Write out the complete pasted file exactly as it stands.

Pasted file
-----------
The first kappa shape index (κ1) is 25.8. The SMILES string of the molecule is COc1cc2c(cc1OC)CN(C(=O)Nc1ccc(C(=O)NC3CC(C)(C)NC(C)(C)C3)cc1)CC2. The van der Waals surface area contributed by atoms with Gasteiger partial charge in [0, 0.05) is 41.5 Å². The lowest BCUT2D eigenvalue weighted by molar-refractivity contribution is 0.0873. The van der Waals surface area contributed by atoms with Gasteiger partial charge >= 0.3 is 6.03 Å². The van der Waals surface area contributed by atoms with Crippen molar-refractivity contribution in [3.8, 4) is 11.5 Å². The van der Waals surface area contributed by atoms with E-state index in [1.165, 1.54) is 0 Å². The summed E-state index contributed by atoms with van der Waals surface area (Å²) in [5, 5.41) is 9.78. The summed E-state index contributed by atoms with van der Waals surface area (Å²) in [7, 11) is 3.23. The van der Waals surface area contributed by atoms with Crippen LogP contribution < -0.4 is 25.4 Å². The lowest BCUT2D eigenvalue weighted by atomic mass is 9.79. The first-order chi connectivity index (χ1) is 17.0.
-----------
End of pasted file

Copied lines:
The first kappa shape index (κ1) is 25.8. The SMILES string of the molecule is COc1cc2c(cc1OC)CN(C(=O)Nc1ccc(C(=O)NC3CC(C)(C)NC(C)(C)C3)cc1)CC2. The van der Waals surface area contributed by atoms with Gasteiger partial charge in [0, 0.05) is 41.5 Å². The lowest BCUT2D eigenvalue weighted by molar-refractivity contribution is 0.0873. The van der Waals surface area contributed by atoms with Gasteiger partial charge >= 0.3 is 6.03 Å². The van der Waals surface area contributed by atoms with Crippen molar-refractivity contribution in [3.8, 4) is 11.5 Å². The van der Waals surface area contributed by atoms with E-state index in [1.165, 1.54) is 0 Å². The summed E-state index contributed by atoms with van der Waals surface area (Å²) in [5, 5.41) is 9.78. The summed E-state index contributed by atoms with van der Waals surface area (Å²) in [7, 11) is 3.23. The van der Waals surface area contributed by atoms with Crippen LogP contribution < -0.4 is 25.4 Å². The lowest BCUT2D eigenvalue weighted by atomic mass is 9.79. The first-order chi connectivity index (χ1) is 17.0.